Dangerfield has chosen to preface his story of the events of Monroe’s Administration with a long account of the negotiations leading up to the Treaty of Ghent that settled the War of 1812. This point of departure is regrettable, I believe, for while it has given him a chance to introduce some of his dramatis personae, it begins his book with the least fresh and interesting of his material. My primary criticism of the volume rests, however, not upon anything he has done but upon what he has omitted. He has given us an excellent new synthesis of the era, with many fresh insights, but he has not written the new interpretation which I think needs to be done, and toward which his own work often dearly points. The depression which lasted from 1819 to 1823, he remarks at one point, caused the debtors (and he might have added other groups) to consider whether they ought not “’look for a new kind of general government— one that would promote, by strong action and not by negative precept, the great ‘agrarian’ ideal of a society of independent property owners.” This seems to me to pose the kind of problem that will yield a strikingly new view of the age, but Dangerfield has been able to follow it through in no more than casual fashion. And for good reason: he has accepted, to a greater degree than the nature of the period warrants, the framework of what one historian has called “’the presidential synthesis.” He has written steadily from the standpoint of national politics, national diplomacy and the national party system about an era which can be fully comprehended only through a cumulative account of local, regional and institutional developments.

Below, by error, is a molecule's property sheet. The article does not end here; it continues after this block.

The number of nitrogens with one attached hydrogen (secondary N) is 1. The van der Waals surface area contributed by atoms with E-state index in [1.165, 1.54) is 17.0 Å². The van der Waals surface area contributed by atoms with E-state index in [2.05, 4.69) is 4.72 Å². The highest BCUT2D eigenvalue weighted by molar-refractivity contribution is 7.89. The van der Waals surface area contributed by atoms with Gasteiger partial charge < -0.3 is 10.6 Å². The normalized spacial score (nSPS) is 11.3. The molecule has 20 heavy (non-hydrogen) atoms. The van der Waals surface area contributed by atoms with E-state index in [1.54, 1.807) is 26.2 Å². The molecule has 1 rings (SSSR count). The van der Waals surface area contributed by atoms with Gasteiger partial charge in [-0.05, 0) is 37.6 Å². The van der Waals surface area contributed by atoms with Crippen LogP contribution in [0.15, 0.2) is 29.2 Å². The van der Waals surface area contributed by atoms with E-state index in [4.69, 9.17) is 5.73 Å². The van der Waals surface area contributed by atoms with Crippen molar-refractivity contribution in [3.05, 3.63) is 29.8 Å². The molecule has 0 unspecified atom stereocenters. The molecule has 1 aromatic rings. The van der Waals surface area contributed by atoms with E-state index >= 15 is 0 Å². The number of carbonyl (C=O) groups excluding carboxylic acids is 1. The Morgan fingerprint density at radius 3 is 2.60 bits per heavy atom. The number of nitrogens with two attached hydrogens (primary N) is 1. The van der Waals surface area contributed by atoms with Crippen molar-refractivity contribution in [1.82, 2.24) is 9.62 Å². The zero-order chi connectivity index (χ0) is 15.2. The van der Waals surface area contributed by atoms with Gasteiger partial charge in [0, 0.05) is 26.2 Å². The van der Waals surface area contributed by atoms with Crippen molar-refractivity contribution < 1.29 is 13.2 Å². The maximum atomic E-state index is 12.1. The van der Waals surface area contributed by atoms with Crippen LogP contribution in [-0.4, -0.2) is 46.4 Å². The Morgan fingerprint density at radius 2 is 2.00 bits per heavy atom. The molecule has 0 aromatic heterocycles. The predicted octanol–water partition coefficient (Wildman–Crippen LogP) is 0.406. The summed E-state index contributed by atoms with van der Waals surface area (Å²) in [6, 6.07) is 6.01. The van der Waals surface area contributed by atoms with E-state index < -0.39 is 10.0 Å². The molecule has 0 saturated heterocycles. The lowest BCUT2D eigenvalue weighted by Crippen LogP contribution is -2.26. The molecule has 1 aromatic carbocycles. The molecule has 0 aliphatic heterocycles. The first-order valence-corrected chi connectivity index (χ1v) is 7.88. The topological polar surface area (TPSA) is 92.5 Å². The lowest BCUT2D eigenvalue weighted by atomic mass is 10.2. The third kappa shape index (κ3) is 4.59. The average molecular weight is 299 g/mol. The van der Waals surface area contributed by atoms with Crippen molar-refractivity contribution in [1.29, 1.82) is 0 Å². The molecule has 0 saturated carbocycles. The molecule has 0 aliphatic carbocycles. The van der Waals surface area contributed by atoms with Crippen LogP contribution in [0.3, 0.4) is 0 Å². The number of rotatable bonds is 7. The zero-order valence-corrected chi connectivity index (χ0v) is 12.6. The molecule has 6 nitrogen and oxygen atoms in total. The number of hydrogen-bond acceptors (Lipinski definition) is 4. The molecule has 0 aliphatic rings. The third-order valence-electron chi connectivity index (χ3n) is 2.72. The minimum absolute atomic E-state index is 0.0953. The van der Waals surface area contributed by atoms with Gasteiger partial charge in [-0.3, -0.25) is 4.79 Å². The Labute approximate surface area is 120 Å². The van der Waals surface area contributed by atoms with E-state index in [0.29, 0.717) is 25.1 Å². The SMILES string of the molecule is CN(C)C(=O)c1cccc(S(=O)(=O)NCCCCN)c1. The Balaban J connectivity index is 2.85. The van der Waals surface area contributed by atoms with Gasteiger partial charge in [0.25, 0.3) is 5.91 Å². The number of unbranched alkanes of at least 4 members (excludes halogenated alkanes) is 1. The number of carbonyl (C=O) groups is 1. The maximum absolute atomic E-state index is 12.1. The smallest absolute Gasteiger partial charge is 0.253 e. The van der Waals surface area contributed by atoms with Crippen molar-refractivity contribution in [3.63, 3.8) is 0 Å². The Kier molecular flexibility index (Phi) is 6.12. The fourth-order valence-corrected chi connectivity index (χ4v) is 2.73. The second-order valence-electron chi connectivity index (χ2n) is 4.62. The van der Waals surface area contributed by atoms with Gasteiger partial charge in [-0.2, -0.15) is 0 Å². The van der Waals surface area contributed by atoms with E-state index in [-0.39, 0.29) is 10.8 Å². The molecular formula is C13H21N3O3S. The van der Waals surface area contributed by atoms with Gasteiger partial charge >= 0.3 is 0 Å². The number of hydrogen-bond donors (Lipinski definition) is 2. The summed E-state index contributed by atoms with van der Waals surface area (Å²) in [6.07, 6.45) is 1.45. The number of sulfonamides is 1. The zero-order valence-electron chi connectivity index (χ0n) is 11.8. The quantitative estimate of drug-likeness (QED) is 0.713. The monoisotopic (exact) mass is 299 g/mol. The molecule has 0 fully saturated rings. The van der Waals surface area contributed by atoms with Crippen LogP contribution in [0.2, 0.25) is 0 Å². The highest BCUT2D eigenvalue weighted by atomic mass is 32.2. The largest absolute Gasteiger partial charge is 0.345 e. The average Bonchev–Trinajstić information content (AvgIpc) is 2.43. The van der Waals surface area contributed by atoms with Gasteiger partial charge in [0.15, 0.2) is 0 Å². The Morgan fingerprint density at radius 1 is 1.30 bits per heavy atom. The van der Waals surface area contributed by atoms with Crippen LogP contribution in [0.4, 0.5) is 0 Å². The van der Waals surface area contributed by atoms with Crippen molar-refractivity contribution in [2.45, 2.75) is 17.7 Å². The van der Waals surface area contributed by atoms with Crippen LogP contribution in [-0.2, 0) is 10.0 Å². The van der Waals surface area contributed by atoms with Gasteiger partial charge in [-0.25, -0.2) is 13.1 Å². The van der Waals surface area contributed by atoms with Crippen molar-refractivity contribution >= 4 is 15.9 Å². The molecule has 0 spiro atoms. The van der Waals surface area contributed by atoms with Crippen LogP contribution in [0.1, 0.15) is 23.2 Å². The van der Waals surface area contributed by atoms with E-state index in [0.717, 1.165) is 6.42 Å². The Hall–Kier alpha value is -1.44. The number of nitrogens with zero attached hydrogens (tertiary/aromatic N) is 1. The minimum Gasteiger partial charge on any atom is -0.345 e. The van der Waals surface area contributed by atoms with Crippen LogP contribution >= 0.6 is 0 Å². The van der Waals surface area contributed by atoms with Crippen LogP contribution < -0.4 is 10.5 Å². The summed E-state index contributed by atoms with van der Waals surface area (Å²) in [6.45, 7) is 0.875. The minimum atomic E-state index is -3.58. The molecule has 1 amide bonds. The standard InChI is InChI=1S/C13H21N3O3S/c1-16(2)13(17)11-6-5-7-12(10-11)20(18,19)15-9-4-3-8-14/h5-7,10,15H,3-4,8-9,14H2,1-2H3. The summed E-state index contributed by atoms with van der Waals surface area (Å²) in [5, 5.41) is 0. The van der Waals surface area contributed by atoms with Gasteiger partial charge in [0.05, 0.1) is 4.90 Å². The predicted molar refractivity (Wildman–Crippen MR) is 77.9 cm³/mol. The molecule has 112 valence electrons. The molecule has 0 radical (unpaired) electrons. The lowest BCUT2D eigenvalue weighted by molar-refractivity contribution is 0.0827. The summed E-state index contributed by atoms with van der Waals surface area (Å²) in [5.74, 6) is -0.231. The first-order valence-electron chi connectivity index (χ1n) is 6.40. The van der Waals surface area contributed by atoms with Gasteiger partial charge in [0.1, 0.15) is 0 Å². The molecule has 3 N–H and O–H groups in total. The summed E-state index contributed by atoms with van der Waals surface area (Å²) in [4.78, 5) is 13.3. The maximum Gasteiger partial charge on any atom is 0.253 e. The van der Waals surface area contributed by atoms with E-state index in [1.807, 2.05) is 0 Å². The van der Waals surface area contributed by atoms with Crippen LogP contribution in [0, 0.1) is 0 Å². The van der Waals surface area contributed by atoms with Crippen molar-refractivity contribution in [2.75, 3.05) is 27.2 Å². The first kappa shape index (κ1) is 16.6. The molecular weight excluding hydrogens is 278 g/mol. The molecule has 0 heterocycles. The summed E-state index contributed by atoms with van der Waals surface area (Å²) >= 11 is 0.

The Era of Good Feelings is as fine a consummation as we are likely to get of the old approach to the period. The next outstanding work on this era will be, I venture to predict, one that approaches it not from the familiar perspective of the Presidential synthesis but in an institutional framework, and it will be written by a historian who conceives of his task in the manner of a political sociologist. What is sometimes called the Jacksonian revolution was actually achieved in large part before Jackson was elected, and even the portion of it that took place during the years of his Presidency went on concurrently with, rather than because of, the conduct of the national administration. Changes in political institutions ind practices, in the recruitment of political leadership, in the structure of business enterprise, in patterns of status—such are the materials out of which the next major interpretation will be built. I hope they will be in the hands of a historian who can use them with the mastery Dangerfield has shown here.
Richard Hofstadter, associate professor of History at Columbia University, is author of The American Political Tradition.